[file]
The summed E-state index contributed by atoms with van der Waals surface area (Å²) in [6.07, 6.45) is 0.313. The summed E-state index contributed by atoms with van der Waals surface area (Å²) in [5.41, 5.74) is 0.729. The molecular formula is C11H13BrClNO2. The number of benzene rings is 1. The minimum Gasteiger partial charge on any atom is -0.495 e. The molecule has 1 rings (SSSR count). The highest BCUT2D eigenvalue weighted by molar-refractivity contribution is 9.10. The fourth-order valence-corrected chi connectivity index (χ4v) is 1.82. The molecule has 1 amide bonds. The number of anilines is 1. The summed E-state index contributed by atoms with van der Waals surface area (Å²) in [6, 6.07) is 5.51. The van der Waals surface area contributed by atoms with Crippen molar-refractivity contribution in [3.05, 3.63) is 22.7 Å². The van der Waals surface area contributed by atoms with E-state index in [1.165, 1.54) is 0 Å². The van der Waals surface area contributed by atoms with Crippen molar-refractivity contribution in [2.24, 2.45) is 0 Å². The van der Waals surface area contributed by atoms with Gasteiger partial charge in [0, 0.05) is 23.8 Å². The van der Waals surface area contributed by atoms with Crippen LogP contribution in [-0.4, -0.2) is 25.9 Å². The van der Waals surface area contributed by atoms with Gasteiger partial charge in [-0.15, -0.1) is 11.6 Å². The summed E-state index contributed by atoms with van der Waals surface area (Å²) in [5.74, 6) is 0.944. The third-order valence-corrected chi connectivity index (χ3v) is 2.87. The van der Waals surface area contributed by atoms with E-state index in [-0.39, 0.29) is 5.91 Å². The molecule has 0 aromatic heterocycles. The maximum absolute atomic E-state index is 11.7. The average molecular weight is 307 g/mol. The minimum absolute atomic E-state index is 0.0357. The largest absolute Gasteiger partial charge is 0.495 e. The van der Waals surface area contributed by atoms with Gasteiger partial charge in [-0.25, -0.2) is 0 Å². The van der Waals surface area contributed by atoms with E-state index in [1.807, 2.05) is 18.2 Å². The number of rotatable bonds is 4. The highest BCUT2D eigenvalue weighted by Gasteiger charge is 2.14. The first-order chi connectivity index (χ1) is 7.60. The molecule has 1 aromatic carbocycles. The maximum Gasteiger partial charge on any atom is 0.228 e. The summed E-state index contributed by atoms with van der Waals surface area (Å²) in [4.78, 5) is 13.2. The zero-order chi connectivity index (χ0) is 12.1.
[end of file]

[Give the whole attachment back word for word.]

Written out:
The summed E-state index contributed by atoms with van der Waals surface area (Å²) in [6.07, 6.45) is 0.313. The summed E-state index contributed by atoms with van der Waals surface area (Å²) in [5.41, 5.74) is 0.729. The molecular formula is C11H13BrClNO2. The number of benzene rings is 1. The minimum Gasteiger partial charge on any atom is -0.495 e. The molecule has 1 rings (SSSR count). The highest BCUT2D eigenvalue weighted by molar-refractivity contribution is 9.10. The fourth-order valence-corrected chi connectivity index (χ4v) is 1.82. The molecule has 1 amide bonds. The number of anilines is 1. The summed E-state index contributed by atoms with van der Waals surface area (Å²) in [6, 6.07) is 5.51. The van der Waals surface area contributed by atoms with Crippen molar-refractivity contribution in [3.05, 3.63) is 22.7 Å². The van der Waals surface area contributed by atoms with E-state index in [1.165, 1.54) is 0 Å². The van der Waals surface area contributed by atoms with Crippen molar-refractivity contribution in [2.24, 2.45) is 0 Å². The van der Waals surface area contributed by atoms with Gasteiger partial charge in [0, 0.05) is 23.8 Å². The van der Waals surface area contributed by atoms with Crippen LogP contribution in [-0.4, -0.2) is 25.9 Å². The van der Waals surface area contributed by atoms with Gasteiger partial charge in [-0.15, -0.1) is 11.6 Å². The summed E-state index contributed by atoms with van der Waals surface area (Å²) in [5.74, 6) is 0.944. The third-order valence-corrected chi connectivity index (χ3v) is 2.87. The van der Waals surface area contributed by atoms with E-state index in [-0.39, 0.29) is 5.91 Å². The molecule has 0 aromatic heterocycles. The maximum absolute atomic E-state index is 11.7. The average molecular weight is 307 g/mol. The minimum absolute atomic E-state index is 0.0357. The largest absolute Gasteiger partial charge is 0.495 e. The van der Waals surface area contributed by atoms with Gasteiger partial charge in [-0.25, -0.2) is 0 Å². The van der Waals surface area contributed by atoms with E-state index in [1.807, 2.05) is 18.2 Å². The number of rotatable bonds is 4. The highest BCUT2D eigenvalue weighted by Gasteiger charge is 2.14. The first-order chi connectivity index (χ1) is 7.60. The molecule has 1 aromatic carbocycles. The maximum Gasteiger partial charge on any atom is 0.228 e. The summed E-state index contributed by atoms with van der Waals surface area (Å²) in [4.78, 5) is 13.2. The zero-order chi connectivity index (χ0) is 12.1.